How Rory Thorne Destroyed the Multiverse (The Thorne Chronicles #1) (Paperback)
Other Books in Series
This is book number 1 in the The Thorne Chronicles series.
First in a duology that reimagines fairy tale tropes within a space opera—The Princess Bride meets Princess Leia.
Rory Thorne is a princess with thirteen fairy blessings, the most important of which is to see through flattery and platitudes. As the eldest daughter, she always imagined she’d inherit her father’s throne and govern the interplanetary Thorne Consortium.
Then her father is assassinated, her mother gives birth to a son, and Rory is betrothed to the prince of a distant world.
When Rory arrives in her new home, she uncovers a treacherous plot to unseat her newly betrothed and usurp his throne. An unscrupulous minister has conspired to name himself Regent to the minor (and somewhat foolish) prince. With only her wits and a small team of allies, Rory must outmaneuver the Regent and rescue the prince.
How Rory Thorne Destroyed the Multiverse is a feminist reimagining of familiar fairytale tropes and a story of resistance and self-determination—how small acts of rebellion can lead a princess to not just save herself, but change the course of history.
About the Author
K. Eason lives with her husband and a trio of disreputable cats in Southern California, where she teaches first-year college students about zombies and food (not at the same time!). Her short fiction has appeared in Cabinet-des-Fées, Postcards from Hell: The First Thirteen, Jabberwocky 4, Crossed Genres, Kaleidotrope, Ink: Queer Sci Fi Anthology, and Shapers of Worlds: Volume III. She has written the On the Bones of Gods trilogy, The Thorne Chronicles, and The Weep duology, the second book of which, Nightwatch over Windscar, is forthcoming from DAW Books in November 2022. When she's not writing or commenting on essays, she's probably playing D&D.
Praise for How Rory Thorne Destroyed the Multiverse
“Fun and feminist, unique and stylish, with a heroine who'll steal your heart. If fairy tales and space opera had a clever baby with a big vocabulary and a rebellious streak, this would be it.” —Delilah S. Dawson, New York Times-bestselling author of Galaxy's Edge: Black Spire
"This is big, imaginative space opera at its best. Filled with complex characters and twisty politics, Rory Thorne is an awesome ride." —Michael Mammay, author of Planetside
"Rory Thorne raises the bar for self-rescuing princesses everywhere. This clever fusion of unforgiving fairy tale and fanciful space opera destroyed me emotionally in all the best ways." —Curtis C. Chen, author of Waypoint Kangaroo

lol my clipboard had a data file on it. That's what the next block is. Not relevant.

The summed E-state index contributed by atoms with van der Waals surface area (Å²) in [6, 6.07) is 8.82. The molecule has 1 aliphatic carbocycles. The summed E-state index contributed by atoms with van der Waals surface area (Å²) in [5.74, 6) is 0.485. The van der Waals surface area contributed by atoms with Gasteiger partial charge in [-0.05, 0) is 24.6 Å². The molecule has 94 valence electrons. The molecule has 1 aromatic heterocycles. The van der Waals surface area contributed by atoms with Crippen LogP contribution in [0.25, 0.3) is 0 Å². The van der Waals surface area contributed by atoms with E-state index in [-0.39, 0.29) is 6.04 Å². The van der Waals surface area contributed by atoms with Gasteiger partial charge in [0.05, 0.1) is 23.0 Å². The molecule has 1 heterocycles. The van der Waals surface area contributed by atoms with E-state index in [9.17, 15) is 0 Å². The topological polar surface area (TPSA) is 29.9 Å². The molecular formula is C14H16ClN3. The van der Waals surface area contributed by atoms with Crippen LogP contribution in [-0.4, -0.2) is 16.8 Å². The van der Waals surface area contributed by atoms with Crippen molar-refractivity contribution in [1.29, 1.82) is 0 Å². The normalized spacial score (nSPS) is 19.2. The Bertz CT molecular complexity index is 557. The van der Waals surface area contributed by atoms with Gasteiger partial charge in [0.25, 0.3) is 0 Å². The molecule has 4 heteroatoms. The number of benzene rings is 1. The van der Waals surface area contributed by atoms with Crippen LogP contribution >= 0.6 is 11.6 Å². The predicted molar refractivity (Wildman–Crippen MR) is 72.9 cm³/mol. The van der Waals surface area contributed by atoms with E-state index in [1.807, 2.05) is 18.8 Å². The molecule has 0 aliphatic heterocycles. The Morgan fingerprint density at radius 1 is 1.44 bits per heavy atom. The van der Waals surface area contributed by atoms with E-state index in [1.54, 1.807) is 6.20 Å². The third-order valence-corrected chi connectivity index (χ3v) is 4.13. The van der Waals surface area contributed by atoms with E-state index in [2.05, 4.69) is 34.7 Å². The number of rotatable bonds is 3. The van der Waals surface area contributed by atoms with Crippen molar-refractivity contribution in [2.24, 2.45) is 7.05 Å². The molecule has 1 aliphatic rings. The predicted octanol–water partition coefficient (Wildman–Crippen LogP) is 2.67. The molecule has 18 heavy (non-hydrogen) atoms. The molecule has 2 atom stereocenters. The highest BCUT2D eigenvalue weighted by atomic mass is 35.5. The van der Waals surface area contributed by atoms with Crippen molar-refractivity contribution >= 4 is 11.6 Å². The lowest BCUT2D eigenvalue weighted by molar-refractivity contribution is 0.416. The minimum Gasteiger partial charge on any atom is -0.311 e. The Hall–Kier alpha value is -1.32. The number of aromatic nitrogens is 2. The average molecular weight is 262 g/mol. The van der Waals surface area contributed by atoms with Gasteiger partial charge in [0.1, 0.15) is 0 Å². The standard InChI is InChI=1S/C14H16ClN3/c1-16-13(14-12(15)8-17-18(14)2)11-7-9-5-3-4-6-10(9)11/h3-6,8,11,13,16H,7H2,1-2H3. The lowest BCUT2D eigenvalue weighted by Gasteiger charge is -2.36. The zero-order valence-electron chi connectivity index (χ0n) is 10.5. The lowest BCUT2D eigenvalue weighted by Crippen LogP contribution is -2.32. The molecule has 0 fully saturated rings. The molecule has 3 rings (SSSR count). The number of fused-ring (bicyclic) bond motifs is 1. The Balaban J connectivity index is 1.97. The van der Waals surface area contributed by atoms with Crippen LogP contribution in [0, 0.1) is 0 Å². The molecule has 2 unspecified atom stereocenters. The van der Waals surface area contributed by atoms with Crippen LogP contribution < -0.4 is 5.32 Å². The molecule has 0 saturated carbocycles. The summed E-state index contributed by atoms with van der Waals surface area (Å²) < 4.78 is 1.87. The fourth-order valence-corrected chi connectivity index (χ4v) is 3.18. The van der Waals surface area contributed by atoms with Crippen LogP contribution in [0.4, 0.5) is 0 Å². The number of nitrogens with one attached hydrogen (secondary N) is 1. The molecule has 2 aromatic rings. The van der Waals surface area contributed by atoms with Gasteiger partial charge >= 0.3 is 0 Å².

"Readers will be clamoring for the second installment before Chapter One is over. Told with just enough editorializing from a Dickensian narrator, this story delights from cover to cover. The political intrigue never fails to surprise, each character is layered and compelling, and there’s a perfect balance between science-fiction action and fairy-tale fantasy. Do not, under any circumstances, miss out on this." —Kirkus (starred review)
"Eason adds a feminist modern twist to fairy tale and sf tropes while presenting an intergalactic adventure that enthralls in its own right, striking that ideal balance between original and familiar.... A delightful start to what promises to be a smart, unique series." —Booklist (starred review)
"Beautifully layered, endlessly entertaining.... Using a mixture of hacking skills and hexes, political maneuvering, martial arts, and flirting, Rory manages to destroy the multiverse and control her own fate. How she gets there is a journey well worth the read. Exquisitely written with complex characters, sardonic wit, and immersive worldbuilding. Highly recommended." —Library Journal (starred review)
"Take a deep breath, close your eyes, and picture outer space plus fairy tales plus political intrigue plus magic. Whatever you’re thinking of, How Rory Thorne Destroyed the Multiverse is all those things, but better." —Hey Alma
"Joyfully, delightfully amazing.... Definitely one of my favorite books of the year thus far." —Roarbot